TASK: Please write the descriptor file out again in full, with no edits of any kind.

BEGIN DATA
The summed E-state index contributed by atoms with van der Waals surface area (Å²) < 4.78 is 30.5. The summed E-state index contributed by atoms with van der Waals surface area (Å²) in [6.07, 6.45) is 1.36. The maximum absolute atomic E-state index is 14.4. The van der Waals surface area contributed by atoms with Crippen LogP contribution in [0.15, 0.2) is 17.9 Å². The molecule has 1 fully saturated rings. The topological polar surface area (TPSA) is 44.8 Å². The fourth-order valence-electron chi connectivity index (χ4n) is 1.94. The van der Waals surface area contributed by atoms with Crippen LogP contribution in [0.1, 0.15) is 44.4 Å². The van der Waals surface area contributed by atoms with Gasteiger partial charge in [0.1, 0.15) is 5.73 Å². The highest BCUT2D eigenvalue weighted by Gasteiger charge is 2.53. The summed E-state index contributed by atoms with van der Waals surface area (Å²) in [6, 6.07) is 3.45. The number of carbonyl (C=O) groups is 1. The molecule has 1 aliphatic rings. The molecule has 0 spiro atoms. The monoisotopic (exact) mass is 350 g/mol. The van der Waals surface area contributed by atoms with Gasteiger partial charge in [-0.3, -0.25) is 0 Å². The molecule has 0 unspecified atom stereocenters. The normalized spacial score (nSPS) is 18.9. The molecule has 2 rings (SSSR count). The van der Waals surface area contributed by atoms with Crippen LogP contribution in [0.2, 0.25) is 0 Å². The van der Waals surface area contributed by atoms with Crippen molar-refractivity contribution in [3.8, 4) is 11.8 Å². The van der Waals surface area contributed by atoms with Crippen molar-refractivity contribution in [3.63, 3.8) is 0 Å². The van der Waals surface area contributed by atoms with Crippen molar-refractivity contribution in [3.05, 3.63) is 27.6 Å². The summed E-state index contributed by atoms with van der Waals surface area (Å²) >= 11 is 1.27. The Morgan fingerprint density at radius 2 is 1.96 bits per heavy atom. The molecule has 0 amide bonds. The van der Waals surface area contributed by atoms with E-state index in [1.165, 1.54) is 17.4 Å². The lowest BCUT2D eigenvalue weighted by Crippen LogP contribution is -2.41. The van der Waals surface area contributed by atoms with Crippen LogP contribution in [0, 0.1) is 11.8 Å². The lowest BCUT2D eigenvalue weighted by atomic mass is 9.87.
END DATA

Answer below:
The summed E-state index contributed by atoms with van der Waals surface area (Å²) < 4.78 is 30.5. The summed E-state index contributed by atoms with van der Waals surface area (Å²) in [6.07, 6.45) is 1.36. The maximum absolute atomic E-state index is 14.4. The van der Waals surface area contributed by atoms with Crippen LogP contribution in [0.15, 0.2) is 17.9 Å². The molecule has 1 fully saturated rings. The topological polar surface area (TPSA) is 44.8 Å². The fourth-order valence-electron chi connectivity index (χ4n) is 1.94. The van der Waals surface area contributed by atoms with Crippen LogP contribution in [0.1, 0.15) is 44.4 Å². The van der Waals surface area contributed by atoms with Gasteiger partial charge in [0.1, 0.15) is 5.73 Å². The highest BCUT2D eigenvalue weighted by Gasteiger charge is 2.53. The summed E-state index contributed by atoms with van der Waals surface area (Å²) in [6, 6.07) is 3.45. The number of carbonyl (C=O) groups is 1. The molecule has 1 aliphatic rings. The molecule has 0 spiro atoms. The monoisotopic (exact) mass is 350 g/mol. The van der Waals surface area contributed by atoms with Gasteiger partial charge in [-0.3, -0.25) is 0 Å². The molecule has 0 unspecified atom stereocenters. The normalized spacial score (nSPS) is 18.9. The molecule has 2 rings (SSSR count). The van der Waals surface area contributed by atoms with Crippen LogP contribution in [0.2, 0.25) is 0 Å². The van der Waals surface area contributed by atoms with Crippen molar-refractivity contribution in [3.8, 4) is 11.8 Å². The van der Waals surface area contributed by atoms with Crippen molar-refractivity contribution in [3.63, 3.8) is 0 Å². The van der Waals surface area contributed by atoms with Crippen molar-refractivity contribution in [3.05, 3.63) is 27.6 Å². The summed E-state index contributed by atoms with van der Waals surface area (Å²) >= 11 is 1.27. The Morgan fingerprint density at radius 2 is 1.96 bits per heavy atom. The molecule has 0 amide bonds. The van der Waals surface area contributed by atoms with E-state index in [1.165, 1.54) is 17.4 Å². The lowest BCUT2D eigenvalue weighted by Crippen LogP contribution is -2.41. The van der Waals surface area contributed by atoms with Crippen LogP contribution in [0, 0.1) is 11.8 Å². The lowest BCUT2D eigenvalue weighted by atomic mass is 9.87.